When drinking to thirst, some runners find that they feel better when they sip small amounts frequently, whereas others like to guzzle at irregular intervals. The water you drink goes to your gastrointestinal tract, and it’s then transferred elsewhere in your body. The stomach has an average maximum processing capacity of about one liter of water per hour during aerobic exercise, an amount that will vary depending on how hard you’re running, the climate in which you’re exercising, and how much liquid and material containing calories is in your stomach. If you exceed that emptying ability, water will begin to pool in your stomach, which can lead to the sensations of bloating, sloshing, and even nausea. With practice, you will learn your body’s preferred rate of water consumption.

Test the drink-to-thirst concept to learn how it works for you. Spend a day following your thirst cues, including before, during, and after your trail run. Monitor the color of your urine throughout the day. If your urine is light yellow, you’re likely adequately hydrated. Any lighter- or any darker-colored urine could mean that you’re overhydrated or dehydrated, respectively. You may find that it takes a little while to identify your thirst cues because people in Western cultures often drink for purposes other than quenching thirst.

Staying Hydrated on the Run

Most of your trail runs won’t require hydration during the run. They will be short enough that you can rely on your body’s own water-storage capability. But there will come a time in your growing relationship with trail running that you’ll run long and far enough that you’ll want to drink water while you’re running. When this happens, there are two immediate questions, “How much water should I drink and how do I carry it?”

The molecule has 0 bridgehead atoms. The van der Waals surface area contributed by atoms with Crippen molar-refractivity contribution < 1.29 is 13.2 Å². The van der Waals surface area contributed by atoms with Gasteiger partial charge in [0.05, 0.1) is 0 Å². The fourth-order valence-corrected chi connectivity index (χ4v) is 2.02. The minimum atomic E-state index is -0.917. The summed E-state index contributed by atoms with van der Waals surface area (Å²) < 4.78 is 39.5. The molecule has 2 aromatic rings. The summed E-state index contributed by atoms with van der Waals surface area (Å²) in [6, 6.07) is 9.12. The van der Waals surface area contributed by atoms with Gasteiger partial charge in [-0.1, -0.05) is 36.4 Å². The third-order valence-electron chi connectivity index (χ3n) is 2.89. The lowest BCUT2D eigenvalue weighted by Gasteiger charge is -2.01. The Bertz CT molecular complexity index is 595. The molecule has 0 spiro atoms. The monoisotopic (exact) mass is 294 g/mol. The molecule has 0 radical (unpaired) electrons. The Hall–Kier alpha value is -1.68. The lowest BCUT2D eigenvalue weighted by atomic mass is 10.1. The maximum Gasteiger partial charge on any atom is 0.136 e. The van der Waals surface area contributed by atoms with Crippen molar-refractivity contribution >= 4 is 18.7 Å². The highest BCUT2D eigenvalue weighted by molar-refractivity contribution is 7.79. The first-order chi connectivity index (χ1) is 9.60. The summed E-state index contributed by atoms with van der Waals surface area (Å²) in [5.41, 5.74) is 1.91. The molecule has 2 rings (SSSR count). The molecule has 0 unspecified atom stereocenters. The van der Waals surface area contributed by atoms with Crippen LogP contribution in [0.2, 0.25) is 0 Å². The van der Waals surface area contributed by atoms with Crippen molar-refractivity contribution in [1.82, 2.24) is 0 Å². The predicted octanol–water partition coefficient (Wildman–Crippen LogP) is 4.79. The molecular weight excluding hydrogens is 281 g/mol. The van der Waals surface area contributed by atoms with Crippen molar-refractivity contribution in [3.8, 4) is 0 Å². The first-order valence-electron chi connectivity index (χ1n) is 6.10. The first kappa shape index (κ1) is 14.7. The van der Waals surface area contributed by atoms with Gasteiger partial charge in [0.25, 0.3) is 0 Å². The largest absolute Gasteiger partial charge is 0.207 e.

Have a look back at this article where we talked about ways to carry water via a handheld water bottle, waist belt, or running vest. In terms of how much to drink, we return to Noakes’s adage: drink to thirst! Of course, we have to predict how much we’ll need so that we pack enough. We learned earlier in this article that the stomach can absorb on average a liter of water per hour, so use that as a general reference in packing your water supply. Once out there, stick to the plan of drinking to thirst. With trail running hydration, you are an experiment of one. Over time, how much water you pack for a run and when you drink will become as intuitive as the running motion itself.

One last thought, if you’re headed to a remote place or if it’s a hot day, carry at least some water, even if you don’t think you’ll need it. If the run takes you longer than you think or you take a wrong turn, you’ll be glad you have it!

Excerpted from Where the Road Ends: A Guide to Trail Running, by Meghan Hicks and Bryon Powell. Human Kinetics © 2016. 

Call for Comments

  • For those of you reading who have experience in trail running, can you share something you wish you new about hydration when you started?
  • Do you have questions about the basics of trail running hydration? Leave a comment and we’ll do our best to answer them!
Samir Akhdar - Sahara Desert

Samir Akhdar has water to stay hydrated in Morocco’s Sahara Desert. Photo: iRunFar

There are 7 comments

  1. Joel

    Many of my 100 mile finishes or after three or more days of stage racing, I find myself becoming swollen. I’ve finished a couple 100s a few pounds up from my starting weight. I was never drinking excessively or purposely forcing myself to over drink in these instances. I’d imagine the swelling was due to third spacing due to an inflammatory response to the long events. If a runner notices they are becoming noticeably swollen while racing, do you have any advice? Thanks!

    1. Meghan Hicks


      Thanks for the comment and question.

      If you are noticeably swelling during the event itself, it’s most probable that you are imbalanced in either water and/or electrolytes, and that means either too much or too little of one or the other or both. More often than not, it’s overhydration that’s the problem causer, though not always. I know that’s a difficult answer!

      We have some deep-dive articles on hydration and overhydration that get into the mechanisms of this situation, and To be clear, these articles tend to focus on the extremes that can lead to true medical emergencies. An emergency is rare, but the physiologic responses/processes are the same for less severe circumstances.